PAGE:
Judith Hanna is Social Science Principal Scientist at Natural England.

How did you know that social research was the career for you?

I think I rather fell into it rather than aiming for it. I did a social science degree in ethnography and sociolinguistics in Australia followed by a fairly random trajectory through a variety of environmental and community relations focused organisations. You could say that I am more of a social research user than researcher per se.

Where do you work at present?

At Natural England - the government agency responsible for the natural environment. I lead a small social science group within a larger Science, Evidence and Analysis team who are mainly ecologists and other natural scientists. Our current challenge is to integrate social science as a key element in developing an interdisciplinary evidence programme. Issues include community participation and building up the evidence on how natural environments provide a basis for human well-being, both physical and psychological – from basic survival through to cultural appreciation and sense of place.
And previously ?

I worked at drawing up pioneering ‘equal opportunities in public employment’ plans for the prisons and justice department in New South Wales.  I came over here and worked at CND during the height of the peace movement, then in 1987 I moved to be Assistant Director at what is now the Campaign for Better Transport taking a particular interest in local street environments. After a spell as a transport and land use journalist I moved to the Commission for Racial Equality as an in-house writer and editor, then moved to what is now Volunteering England as Head of Policy. Alongside these jobs I have worked with and chaired the New Economics Foundation and Permaculture Association Britain. I also remain involved with community environmental action in Tottenham where I live.
What has been your greatest social research related achievement?

We have just completed an internal social science review to clarify the social evidence priorities of Natural England This involved extensive interviewing across Natural England and proved to be well worth it - not just for the information it provided but also for the process of active engagement in encouraging colleagues who don’t normally think about social science to articulate why it matters for their environmentally focused work. The review has been warmly welcomed and is now being implemented. Related to this I am also involved in developing a collaborative network with social research colleagues in our sponsor department – DEFRA and our sister agencies under its aegis.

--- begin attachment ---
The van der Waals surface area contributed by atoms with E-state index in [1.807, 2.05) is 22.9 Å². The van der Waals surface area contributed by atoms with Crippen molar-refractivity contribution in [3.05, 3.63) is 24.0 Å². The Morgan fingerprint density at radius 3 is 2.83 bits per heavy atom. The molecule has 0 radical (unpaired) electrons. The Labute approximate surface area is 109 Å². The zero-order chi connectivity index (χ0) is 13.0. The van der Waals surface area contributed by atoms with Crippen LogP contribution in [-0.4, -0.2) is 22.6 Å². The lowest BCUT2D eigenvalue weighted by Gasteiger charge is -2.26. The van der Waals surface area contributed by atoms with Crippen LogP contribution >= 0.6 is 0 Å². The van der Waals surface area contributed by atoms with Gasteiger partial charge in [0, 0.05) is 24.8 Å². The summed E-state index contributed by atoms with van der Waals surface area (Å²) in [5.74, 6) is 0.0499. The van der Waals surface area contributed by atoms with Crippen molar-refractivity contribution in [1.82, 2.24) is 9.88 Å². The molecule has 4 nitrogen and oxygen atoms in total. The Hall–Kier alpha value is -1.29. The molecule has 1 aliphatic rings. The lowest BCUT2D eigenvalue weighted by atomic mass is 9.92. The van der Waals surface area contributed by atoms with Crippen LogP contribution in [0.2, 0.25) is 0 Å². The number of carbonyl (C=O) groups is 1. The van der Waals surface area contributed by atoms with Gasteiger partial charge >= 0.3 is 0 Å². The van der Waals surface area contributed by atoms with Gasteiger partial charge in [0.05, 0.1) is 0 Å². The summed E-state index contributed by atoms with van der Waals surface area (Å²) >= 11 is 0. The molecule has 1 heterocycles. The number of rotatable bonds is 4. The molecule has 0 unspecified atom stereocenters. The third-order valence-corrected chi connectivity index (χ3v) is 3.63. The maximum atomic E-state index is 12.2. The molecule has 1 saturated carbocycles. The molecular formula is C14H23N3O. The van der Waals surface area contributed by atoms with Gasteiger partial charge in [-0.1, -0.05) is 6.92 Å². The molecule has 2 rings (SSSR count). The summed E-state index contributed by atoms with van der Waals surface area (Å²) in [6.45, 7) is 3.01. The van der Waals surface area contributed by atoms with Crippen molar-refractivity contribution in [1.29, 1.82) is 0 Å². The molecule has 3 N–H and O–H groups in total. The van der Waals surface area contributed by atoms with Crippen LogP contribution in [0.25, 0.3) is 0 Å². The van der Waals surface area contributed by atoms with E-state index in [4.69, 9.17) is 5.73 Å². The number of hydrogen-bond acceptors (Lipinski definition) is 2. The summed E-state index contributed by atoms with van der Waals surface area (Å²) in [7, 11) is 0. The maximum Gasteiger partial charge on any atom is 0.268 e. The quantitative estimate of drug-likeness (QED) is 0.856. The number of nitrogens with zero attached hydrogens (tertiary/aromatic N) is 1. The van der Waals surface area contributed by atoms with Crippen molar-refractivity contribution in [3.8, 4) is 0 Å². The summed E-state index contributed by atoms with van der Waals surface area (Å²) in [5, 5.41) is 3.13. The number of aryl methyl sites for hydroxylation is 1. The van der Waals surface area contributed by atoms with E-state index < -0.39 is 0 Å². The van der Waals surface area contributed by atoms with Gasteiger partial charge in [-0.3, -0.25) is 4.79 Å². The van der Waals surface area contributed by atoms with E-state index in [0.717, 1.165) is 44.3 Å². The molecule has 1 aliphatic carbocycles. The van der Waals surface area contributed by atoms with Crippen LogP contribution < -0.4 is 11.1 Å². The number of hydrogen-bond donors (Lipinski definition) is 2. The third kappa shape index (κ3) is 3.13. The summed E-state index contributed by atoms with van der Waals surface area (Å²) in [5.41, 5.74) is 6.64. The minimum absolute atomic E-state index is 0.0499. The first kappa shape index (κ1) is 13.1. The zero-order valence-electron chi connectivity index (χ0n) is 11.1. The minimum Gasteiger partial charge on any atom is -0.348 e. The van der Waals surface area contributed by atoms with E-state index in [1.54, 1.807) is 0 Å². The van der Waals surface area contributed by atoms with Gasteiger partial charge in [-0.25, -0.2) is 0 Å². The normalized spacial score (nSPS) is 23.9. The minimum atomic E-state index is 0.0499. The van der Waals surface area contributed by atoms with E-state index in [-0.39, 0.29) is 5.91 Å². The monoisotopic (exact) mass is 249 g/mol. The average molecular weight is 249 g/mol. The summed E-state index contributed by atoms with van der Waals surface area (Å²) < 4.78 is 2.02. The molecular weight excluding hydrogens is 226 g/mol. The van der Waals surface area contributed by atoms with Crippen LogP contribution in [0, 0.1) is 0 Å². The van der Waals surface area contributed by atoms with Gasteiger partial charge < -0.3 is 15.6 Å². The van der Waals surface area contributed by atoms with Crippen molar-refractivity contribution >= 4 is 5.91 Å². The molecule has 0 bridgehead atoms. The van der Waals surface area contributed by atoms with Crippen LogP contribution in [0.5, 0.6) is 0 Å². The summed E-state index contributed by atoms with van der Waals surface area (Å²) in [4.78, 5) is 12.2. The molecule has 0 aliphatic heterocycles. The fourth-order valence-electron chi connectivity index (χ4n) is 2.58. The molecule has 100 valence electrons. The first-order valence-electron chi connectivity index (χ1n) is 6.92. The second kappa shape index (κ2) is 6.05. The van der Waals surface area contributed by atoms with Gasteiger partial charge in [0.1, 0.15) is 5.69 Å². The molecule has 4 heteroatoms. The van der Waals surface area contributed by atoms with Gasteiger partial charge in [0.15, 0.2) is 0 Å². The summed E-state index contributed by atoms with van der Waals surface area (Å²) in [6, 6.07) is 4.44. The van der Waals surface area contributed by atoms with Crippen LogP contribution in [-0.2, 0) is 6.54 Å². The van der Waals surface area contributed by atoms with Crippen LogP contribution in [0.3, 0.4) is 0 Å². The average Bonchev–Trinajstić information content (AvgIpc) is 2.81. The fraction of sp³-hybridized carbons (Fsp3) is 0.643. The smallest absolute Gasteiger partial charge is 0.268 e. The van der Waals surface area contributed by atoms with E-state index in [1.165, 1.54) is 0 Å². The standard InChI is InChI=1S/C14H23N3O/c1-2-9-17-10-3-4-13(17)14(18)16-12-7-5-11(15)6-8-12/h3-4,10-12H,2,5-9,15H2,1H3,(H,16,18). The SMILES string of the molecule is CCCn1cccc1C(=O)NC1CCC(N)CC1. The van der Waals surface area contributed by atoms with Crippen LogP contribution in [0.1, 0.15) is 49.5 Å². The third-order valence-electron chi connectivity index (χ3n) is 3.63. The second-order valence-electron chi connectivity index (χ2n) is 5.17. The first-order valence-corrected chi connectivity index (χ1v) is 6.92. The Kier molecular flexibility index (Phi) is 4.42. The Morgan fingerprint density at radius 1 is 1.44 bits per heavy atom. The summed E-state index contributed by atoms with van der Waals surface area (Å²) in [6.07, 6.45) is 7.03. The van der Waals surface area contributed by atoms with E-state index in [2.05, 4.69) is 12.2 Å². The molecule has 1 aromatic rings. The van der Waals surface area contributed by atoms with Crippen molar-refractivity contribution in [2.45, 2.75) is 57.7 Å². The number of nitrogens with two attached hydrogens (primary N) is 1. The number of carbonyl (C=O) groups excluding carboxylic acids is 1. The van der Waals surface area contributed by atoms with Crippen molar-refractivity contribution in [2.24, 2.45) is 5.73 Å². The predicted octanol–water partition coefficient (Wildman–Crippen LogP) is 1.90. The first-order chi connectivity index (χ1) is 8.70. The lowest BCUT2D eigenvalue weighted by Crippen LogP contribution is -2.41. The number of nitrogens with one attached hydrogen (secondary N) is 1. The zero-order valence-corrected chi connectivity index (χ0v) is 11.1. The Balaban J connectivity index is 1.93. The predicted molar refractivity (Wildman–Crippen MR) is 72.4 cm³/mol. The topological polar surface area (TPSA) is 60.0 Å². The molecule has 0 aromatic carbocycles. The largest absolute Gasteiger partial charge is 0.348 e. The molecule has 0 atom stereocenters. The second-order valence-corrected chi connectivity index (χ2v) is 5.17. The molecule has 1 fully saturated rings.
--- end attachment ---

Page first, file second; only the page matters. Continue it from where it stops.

Who is your social research hero/heroine?

Elinor Ostrom for winning an economics Nobel prize on her social science principles for community management of natural resources. Also Mary Douglas for a range of useful conceptual frameworks, Jacquie Burgess for her work on people and local environments and the ever provocative Mayer Hillman.
What is your earliest memory of the SRA?

Going along to an evening seminar soon after I switched to a social science role. I needed to find out how to be a good social scientist and researcher!
Why did you become actively involved and join the board?

Joining the board seemed like a good way to find out how the social research field operates, the things that matter for quality and standards and the inside story on all of the who and how.

What is your role on the board?

I am currently Board Secretary and Company Secretary. The first of these comes down to taking clear minutes and planning discussions/agendas. The Company Secretary role is a legal responsibility to ensure that annual accounts and registration of directors (trustees) are filed with Companies House and the Charity Commission. I am now the trustee with the longest continuity – bridging a vital stretch of corporate memory.
What do you enjoy about your involvement with the SRA, anything you would prefer to avoid?

I particularly enjoy being involved in how social research is developing, emerging topics and debates, key players and knowing about what new work is making waves. Hmm – I don’t actually enjoy business meetings or taking minutes (I’m deaf) or sitting at computers. But the SRA is full of nice people.
Which of the SRA plans are you particularly excited about?

The new Public Affairs initiative that Ceridwen Roberts and Barbara Doig are steering through should enable us to develop a clearer voice championing the importance of social research evidence as a basis for steering policies that work towards making a better society for people to live in. The website redesign will make it easier to use in an interactive way. And for those of us who have been anxiously steering the SRA through the period post the 2008 cuts, the confirmation from our sterling treasurer, Graham Hughes, that the SRA seems to have emerged on a financially stable keel is a huge relief.
Looking forward – where would you like to see social research being in 5 years time?

The ONS wellbeing index needs to help us to really pin down the ways in which the environments in which people live affect their well-being. Also, a wider recognition, particularly in the Treasury, of the importance of qualitative and narrative evidence (alongside quantitative evidence) about why and how people behave and what they really value.
And the SRA in 5 years time?

A  library of public affairs position documents on the website as an off the shelf resource that can be used by those working in the field and also by Government Departments and funders to understand the importance of social science evidence.

Interview by Gillian Smith

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